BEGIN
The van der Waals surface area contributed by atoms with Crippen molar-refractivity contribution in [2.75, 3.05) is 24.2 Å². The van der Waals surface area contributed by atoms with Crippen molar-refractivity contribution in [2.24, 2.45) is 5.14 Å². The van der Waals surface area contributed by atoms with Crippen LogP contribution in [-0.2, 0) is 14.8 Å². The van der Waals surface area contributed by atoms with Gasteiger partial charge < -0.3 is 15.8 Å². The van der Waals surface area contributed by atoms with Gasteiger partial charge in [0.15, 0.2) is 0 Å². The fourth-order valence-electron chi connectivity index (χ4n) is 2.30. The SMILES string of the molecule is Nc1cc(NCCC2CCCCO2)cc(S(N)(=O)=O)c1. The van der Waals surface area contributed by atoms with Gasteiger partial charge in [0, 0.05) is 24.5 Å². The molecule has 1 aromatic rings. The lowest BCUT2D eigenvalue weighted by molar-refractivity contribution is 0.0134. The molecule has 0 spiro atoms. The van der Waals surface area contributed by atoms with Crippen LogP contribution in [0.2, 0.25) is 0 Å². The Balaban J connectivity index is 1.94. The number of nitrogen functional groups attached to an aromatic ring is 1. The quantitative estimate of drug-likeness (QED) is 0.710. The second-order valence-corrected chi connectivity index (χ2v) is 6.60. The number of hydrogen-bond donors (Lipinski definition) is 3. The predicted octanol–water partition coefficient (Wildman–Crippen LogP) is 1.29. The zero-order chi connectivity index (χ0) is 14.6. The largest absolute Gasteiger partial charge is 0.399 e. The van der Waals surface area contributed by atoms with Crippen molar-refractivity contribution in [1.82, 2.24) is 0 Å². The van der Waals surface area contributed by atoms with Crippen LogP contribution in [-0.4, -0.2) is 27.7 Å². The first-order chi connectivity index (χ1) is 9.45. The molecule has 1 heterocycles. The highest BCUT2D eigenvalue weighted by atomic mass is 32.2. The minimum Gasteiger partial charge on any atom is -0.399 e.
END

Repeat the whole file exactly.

The van der Waals surface area contributed by atoms with Crippen molar-refractivity contribution in [2.75, 3.05) is 24.2 Å². The van der Waals surface area contributed by atoms with Crippen molar-refractivity contribution in [2.24, 2.45) is 5.14 Å². The van der Waals surface area contributed by atoms with Crippen LogP contribution in [-0.2, 0) is 14.8 Å². The van der Waals surface area contributed by atoms with Gasteiger partial charge < -0.3 is 15.8 Å². The van der Waals surface area contributed by atoms with Gasteiger partial charge in [0.15, 0.2) is 0 Å². The fourth-order valence-electron chi connectivity index (χ4n) is 2.30. The SMILES string of the molecule is Nc1cc(NCCC2CCCCO2)cc(S(N)(=O)=O)c1. The van der Waals surface area contributed by atoms with Gasteiger partial charge in [0, 0.05) is 24.5 Å². The molecule has 1 aromatic rings. The lowest BCUT2D eigenvalue weighted by molar-refractivity contribution is 0.0134. The molecule has 0 spiro atoms. The van der Waals surface area contributed by atoms with Crippen LogP contribution in [0.2, 0.25) is 0 Å². The Balaban J connectivity index is 1.94. The number of nitrogen functional groups attached to an aromatic ring is 1. The quantitative estimate of drug-likeness (QED) is 0.710. The second-order valence-corrected chi connectivity index (χ2v) is 6.60. The number of hydrogen-bond donors (Lipinski definition) is 3. The predicted octanol–water partition coefficient (Wildman–Crippen LogP) is 1.29. The zero-order chi connectivity index (χ0) is 14.6. The largest absolute Gasteiger partial charge is 0.399 e. The van der Waals surface area contributed by atoms with Crippen molar-refractivity contribution in [1.82, 2.24) is 0 Å². The van der Waals surface area contributed by atoms with Crippen LogP contribution in [-0.4, -0.2) is 27.7 Å². The first-order chi connectivity index (χ1) is 9.45. The molecule has 1 heterocycles. The highest BCUT2D eigenvalue weighted by atomic mass is 32.2. The minimum Gasteiger partial charge on any atom is -0.399 e.